One day, in sunny California, I was speaking to a gentlemen who made it his custom to proclaim atheism on a weekly basis to the kind people of Balboa Park. We were talking about his motives. I was asking him questions like, “What’s the point of being here, for an atheist?” He replied, “Because I want people to know the truth, so that people can free themselves from religion.”

As I was chewing on this statement later on, I asked myself, “How does an atheist apprehend truth?” Atheism’s metaphysical starting point, so to speak, is ultimately randomness with no overarching teleology, or purpose, for existence. How can truth be derived from randomness?

Even if we grant that truth may exist in a random universe, wouldn’t it at least follow that it can’t be known?

Example: Bob is a human being who is the product of random chance. Bob, if the atheist is to be consistent, is matter in motion—randomized motion, by the way. Sure, there are forces at play, like gravity and weather, but nothing that is particularly aimed at showing Bob the truth. External forces just happen to be acting on Bob and his mind. On this basis, how does Bob come to know truth?

If truth is defined as, say—that which comports with reality—how can Bob come to a conclusion about what reality even is so as to make a decision whether or not something is true? Remember, Bob is just matter in motion, experiencing the effect of physical forces which cause him to come to conclusions.

It’s time now to introduce Betty. Betty walks up to Bob and tells him that she believes the sidewalk they are both walking on is a figment of their imagination. Bob respectfully disagrees. How is this conflict to be resolved? Bob and Betty are simply drawing conclusions based on certain reasons. Consider the physical forces at play. According to an atheist, these forces are really what’s causing Bob and Betty to draw their conclusions. After all, for an atheist, there is no providence of God, spiritual reality, etc.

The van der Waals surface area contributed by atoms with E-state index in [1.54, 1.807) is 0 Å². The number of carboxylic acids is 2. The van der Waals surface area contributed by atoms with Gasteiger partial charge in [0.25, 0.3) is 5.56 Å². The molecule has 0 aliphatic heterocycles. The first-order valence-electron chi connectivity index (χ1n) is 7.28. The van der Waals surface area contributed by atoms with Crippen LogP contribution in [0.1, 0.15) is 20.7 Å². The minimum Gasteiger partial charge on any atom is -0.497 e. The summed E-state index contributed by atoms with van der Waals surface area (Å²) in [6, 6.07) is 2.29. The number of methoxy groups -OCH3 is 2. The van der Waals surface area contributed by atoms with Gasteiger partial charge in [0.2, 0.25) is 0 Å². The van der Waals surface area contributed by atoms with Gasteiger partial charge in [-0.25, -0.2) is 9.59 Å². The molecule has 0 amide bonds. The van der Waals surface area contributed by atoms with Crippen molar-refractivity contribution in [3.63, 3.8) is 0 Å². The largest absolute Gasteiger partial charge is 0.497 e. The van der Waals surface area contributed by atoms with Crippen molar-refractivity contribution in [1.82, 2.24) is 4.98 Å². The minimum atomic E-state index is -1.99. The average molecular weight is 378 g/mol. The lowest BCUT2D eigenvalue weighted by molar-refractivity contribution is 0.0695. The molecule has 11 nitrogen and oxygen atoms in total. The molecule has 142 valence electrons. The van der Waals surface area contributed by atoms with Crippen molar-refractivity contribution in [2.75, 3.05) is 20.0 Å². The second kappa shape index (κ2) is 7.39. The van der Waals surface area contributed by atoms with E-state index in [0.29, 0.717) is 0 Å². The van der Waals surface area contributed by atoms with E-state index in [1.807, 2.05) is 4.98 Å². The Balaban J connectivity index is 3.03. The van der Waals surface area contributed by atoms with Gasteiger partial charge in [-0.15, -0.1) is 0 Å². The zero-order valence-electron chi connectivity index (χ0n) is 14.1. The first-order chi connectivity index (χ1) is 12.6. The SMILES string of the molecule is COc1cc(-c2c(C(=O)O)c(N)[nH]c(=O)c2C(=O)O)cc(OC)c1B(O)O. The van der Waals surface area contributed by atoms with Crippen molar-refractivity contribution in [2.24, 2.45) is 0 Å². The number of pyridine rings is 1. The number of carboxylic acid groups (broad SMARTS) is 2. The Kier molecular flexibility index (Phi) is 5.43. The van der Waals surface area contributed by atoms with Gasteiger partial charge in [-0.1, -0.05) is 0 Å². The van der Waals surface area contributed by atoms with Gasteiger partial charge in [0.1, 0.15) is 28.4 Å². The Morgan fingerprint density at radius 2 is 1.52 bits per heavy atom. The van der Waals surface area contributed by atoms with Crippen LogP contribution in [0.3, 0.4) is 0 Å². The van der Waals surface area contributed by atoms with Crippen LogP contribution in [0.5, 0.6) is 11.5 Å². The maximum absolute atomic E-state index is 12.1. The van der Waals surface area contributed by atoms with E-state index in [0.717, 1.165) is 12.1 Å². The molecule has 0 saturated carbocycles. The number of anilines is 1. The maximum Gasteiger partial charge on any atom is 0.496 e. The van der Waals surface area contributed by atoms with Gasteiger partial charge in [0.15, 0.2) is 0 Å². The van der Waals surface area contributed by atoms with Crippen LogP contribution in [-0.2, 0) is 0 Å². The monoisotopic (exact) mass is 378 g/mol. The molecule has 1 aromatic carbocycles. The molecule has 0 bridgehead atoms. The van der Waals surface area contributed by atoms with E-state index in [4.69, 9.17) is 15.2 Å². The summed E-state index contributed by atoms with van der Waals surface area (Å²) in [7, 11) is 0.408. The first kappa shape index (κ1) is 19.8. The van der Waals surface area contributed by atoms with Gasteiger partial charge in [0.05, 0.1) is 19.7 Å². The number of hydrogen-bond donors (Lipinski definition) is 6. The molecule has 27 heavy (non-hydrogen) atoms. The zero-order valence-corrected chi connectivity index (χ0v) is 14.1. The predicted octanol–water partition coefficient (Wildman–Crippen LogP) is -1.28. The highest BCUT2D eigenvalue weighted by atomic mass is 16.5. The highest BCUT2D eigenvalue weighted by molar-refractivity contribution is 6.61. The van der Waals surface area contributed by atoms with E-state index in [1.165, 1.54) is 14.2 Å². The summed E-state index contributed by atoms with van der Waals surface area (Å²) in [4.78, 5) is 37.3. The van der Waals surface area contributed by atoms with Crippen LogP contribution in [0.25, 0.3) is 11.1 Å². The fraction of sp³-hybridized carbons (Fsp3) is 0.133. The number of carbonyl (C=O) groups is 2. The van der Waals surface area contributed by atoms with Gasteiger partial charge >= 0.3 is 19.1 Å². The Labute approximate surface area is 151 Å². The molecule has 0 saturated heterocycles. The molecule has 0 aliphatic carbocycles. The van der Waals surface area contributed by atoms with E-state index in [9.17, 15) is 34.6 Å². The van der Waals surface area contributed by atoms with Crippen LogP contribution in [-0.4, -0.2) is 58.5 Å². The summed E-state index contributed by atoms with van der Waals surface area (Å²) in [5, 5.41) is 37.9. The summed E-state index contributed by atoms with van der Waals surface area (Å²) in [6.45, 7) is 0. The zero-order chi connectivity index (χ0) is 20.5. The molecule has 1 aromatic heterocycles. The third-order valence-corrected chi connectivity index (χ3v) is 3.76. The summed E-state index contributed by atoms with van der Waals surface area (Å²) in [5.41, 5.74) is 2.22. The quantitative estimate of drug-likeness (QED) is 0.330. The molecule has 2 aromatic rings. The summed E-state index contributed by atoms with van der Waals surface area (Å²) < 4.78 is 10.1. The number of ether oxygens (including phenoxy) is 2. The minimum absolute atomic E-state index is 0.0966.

Therefore, if the truth about this sidewalk does exist (i.e. whether or not the sidewalk is actually there), how could Bob or Betty know that truth? There is a disagreement between the two, but that disagreement is only because natural forces have affected their conclusions in two different ways. It could be, for instance, that the sidewalk really does exist, but that wouldn’t mean Bob was justified in believing such a thing. He was right only by accident. He just happened to conclude that the sidewalk existed.

Conversely, if Betty was right—that the sidewalk didn’t really exist but was the product of imagination—she was right only by accident. Being right only by accident doesn’t constitute knowledge of the truth. A person must have sufficient warrant (which surely includes justification) to be able to rationally claim knowledge.

We see, then, in the example of Bob and Betty that, upon atheistic assumptions, truth should not be able to be known. So, if the atheist says something like, “I care about the truth! That’s why I’m an atheist!” it follows that the truth should not be attainable, and therefore their conviction for the truth is irrational. In other words, the atheist is being inconsistent with atheism when they express desire and boldness for the truth.

I contend that if and only if one affirms the God of Christianity, they can be consistent in their pursuit of the truth. Thus, if we consider the example above, if one lacks belief in God, they ought to also lack belief in the ability to know truth.

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